Which Cabinet Nominee Faces the Biggest Confirmation Pothole?

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PAUL BUCK/AFP

Gale Norton likely will have a harder job being confirmed than Donald Rumsfeld

Just as the winter weather opens ever-larger potholes on America's highways, the potholes along the road to the confirmation of President-elect Bush's Cabinet nominees are getting a little bigger each day.

Less than a week after the President-elect rounded out his list of Cabinet members, Labor Secretary-designate Linda Chavez has already withdrawn her name from consideration after facing a firestorm of questions regarding an illegal immigrant who lived in the Chavez home. And now Democrats, lobbyists and the media are warning everyone to strap on seat belts in preparation for the upcoming confirmation hearings: We could be in for a rocky ride.

For a few of the remaining nominees, the barriers amount to no more than a little test of the incoming administration's suspension. For example, according to the Jerusalem Post, Secretary of State-designate Colin Powell accepted $200,000 for a speech held a couple of days before the election from a group sponsored by a Lebanese diplomat with ties to the Syrian government. The transaction, the story's writer speculates, could cast a shadow on Powell's hearings, given the United States' historically close ties to Israel.

But it probably won't. While some Democrats (and a few Republicans) are sure to pinpoint aspects of Powell's professional life they're not absolutely comfortable with, most politicians realize that blackballing someone of Powell's stature and bipartisan popularity on the basis of an anti-Arab complaint is tantamount to career suicide. If, as several pundits have pointed out, Powell had given a speech to an Israeli group, we'd never have heard about it in the first place.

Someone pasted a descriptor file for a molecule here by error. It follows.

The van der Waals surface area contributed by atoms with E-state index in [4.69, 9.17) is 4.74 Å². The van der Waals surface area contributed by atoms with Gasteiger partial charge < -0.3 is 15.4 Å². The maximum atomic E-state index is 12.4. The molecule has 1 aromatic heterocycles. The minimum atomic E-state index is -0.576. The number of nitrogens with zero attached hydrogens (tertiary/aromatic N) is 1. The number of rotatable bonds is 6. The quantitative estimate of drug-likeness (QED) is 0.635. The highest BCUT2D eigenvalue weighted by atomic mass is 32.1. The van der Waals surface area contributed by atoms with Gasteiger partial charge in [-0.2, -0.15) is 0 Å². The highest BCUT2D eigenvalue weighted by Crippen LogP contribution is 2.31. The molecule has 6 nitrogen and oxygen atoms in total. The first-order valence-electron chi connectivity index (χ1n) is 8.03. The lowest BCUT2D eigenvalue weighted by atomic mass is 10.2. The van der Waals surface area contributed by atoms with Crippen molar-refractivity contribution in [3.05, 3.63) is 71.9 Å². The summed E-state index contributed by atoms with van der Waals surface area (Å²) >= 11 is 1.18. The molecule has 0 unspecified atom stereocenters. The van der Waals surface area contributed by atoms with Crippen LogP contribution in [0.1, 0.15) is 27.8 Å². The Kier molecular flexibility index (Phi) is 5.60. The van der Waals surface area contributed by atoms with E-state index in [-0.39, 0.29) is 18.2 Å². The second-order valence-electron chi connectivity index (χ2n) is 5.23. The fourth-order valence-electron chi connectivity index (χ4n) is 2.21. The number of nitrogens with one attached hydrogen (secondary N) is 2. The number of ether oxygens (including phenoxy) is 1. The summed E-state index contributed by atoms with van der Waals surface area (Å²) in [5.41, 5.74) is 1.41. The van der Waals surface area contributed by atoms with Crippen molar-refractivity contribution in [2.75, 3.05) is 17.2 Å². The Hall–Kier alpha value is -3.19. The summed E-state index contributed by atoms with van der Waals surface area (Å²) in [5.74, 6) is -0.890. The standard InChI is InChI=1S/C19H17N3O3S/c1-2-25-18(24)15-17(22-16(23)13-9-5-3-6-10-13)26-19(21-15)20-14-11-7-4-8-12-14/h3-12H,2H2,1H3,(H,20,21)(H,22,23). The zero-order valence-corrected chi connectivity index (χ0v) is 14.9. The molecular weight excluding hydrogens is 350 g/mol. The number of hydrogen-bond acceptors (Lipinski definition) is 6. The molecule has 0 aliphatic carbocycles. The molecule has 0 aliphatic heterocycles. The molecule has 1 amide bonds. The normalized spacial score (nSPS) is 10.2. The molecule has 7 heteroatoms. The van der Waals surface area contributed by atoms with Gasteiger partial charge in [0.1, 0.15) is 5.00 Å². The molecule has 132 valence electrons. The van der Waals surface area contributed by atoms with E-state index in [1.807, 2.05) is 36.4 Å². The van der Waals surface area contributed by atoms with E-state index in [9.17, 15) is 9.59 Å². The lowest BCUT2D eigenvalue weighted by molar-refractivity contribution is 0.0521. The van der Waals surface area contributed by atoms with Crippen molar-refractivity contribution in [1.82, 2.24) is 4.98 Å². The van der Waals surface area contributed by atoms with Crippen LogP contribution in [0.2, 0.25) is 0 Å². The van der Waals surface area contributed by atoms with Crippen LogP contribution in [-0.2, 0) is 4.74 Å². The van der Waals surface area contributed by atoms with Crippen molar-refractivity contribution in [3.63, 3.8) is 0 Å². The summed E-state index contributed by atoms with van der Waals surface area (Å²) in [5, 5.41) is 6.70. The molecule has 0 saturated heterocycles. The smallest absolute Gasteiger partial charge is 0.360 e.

Prediction: Powell won't have any trouble with this allegation.


With the next nominee, the pothole of controversy goes a bit deeper, and could cause some serious damage. Gale Norton, the interior secretary-designate, faces fierce opposition from environmental groups for her well-documented interest in opening the Arctic National Wildlife Refuge to oil exploration and her belief that protected lands should be open for "multiple uses" like logging or industry.

And unfortunately for Norton, her most vociferous reference could end up hurting her the most. President Reagan's contentious interior secretary, James Watt, calls her "a great gal who has come into her own," according to the Washington Post, and describes himself as her "sponsor." That's music to anti-Norton forces' ears; Watt was widely reviled for what opponents felt was a slash-and-burn approach to environmentally sensitive land.

Prediction: Some pundits say Norton could be the GOP's second sacrificial lamb — an easily replaced functionary who, like Chavez, isnít not worth the political capital it would take to defend her.


The award for the oldest skeleton in the closet goes to Donald Rumsfeld. A story in the Chicago Tribune has raised a ghost that Bush's nominee for secretary of defense probably wishes had stayed buried. The paper claims that during tapes from the Nixon administration, Rumsfeld, on his way to his first stint in the Pentagon under Gerald Ford, can be heard agreeing with some of Nixon's less politically correct assessments of minority groups.

Prediction: Rumsfeld won't take too much heat over this; while it's certainly pleasant to imagine an underling taking Nixon to task for his paranoid rantings, it's not exactly realistic.


And finally, there's John Ashcroft, who at this point looks very much like the heat-seeking missile of these confirmation hearings. Unlike Chavez, Ashcroft is unlikely to remove himself from consideration, no matter how virulent the attacks get — and they promise to be plenty virulent. Nobody on the left likes Bush's pick for attorney general: Abortion-rights activists, minority groups, feminists, labor unions and environmentalists are already bombarding congressional offices with information designed to destroy Ashcroft's nomination. The former senator is under fire for his pro-life views, his efforts to derail judicial appointments of blacks and women and his affiliation with Bob Jones University, where he received an honorary degree. The liberals' antipathy, of course, is enough to solidify fervent support for Ashcroft among conservatives, who see him as an example of the upstanding and morally sound leadership they believe was so notably absent during the eight long years of the Clinton administration. Some senators may also be loath to blackball someone they worked alongside for so many years — although plenty of others will have no such trouble.

Prediction: This will be a blockbuster fight, with both sides pulling out all the stops. If Ashcroft takes office, he will do so a bruised man.